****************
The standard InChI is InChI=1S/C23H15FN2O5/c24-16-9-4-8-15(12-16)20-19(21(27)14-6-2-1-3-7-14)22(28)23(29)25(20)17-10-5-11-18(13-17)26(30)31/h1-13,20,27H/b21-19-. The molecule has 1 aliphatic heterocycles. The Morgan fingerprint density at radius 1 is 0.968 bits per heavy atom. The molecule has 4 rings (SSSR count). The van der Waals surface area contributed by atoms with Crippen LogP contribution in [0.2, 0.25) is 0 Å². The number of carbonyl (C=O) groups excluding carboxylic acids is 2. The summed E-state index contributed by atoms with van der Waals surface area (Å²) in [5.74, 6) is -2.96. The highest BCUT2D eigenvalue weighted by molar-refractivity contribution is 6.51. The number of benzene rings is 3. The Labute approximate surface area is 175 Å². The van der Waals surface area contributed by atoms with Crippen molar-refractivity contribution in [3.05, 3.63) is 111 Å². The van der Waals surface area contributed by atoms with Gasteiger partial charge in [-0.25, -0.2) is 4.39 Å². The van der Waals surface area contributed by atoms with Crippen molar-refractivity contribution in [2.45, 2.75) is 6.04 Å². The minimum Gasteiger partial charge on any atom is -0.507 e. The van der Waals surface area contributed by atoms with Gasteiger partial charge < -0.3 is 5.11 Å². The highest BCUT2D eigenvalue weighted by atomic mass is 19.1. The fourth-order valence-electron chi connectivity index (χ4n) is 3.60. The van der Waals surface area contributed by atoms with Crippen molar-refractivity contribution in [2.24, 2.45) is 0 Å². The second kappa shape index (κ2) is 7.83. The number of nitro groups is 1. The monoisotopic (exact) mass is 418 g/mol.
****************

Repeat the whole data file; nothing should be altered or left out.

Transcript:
The standard InChI is InChI=1S/C23H15FN2O5/c24-16-9-4-8-15(12-16)20-19(21(27)14-6-2-1-3-7-14)22(28)23(29)25(20)17-10-5-11-18(13-17)26(30)31/h1-13,20,27H/b21-19-. The molecule has 1 aliphatic heterocycles. The Morgan fingerprint density at radius 1 is 0.968 bits per heavy atom. The molecule has 4 rings (SSSR count). The van der Waals surface area contributed by atoms with Crippen LogP contribution in [0.2, 0.25) is 0 Å². The number of carbonyl (C=O) groups excluding carboxylic acids is 2. The summed E-state index contributed by atoms with van der Waals surface area (Å²) in [5.74, 6) is -2.96. The highest BCUT2D eigenvalue weighted by molar-refractivity contribution is 6.51. The number of benzene rings is 3. The Labute approximate surface area is 175 Å². The van der Waals surface area contributed by atoms with Crippen molar-refractivity contribution in [3.05, 3.63) is 111 Å². The van der Waals surface area contributed by atoms with Gasteiger partial charge in [-0.25, -0.2) is 4.39 Å². The van der Waals surface area contributed by atoms with Crippen molar-refractivity contribution in [2.45, 2.75) is 6.04 Å². The minimum Gasteiger partial charge on any atom is -0.507 e. The van der Waals surface area contributed by atoms with Gasteiger partial charge < -0.3 is 5.11 Å². The highest BCUT2D eigenvalue weighted by atomic mass is 19.1. The fourth-order valence-electron chi connectivity index (χ4n) is 3.60. The van der Waals surface area contributed by atoms with Crippen molar-refractivity contribution in [2.24, 2.45) is 0 Å². The second kappa shape index (κ2) is 7.83. The number of nitro groups is 1. The monoisotopic (exact) mass is 418 g/mol.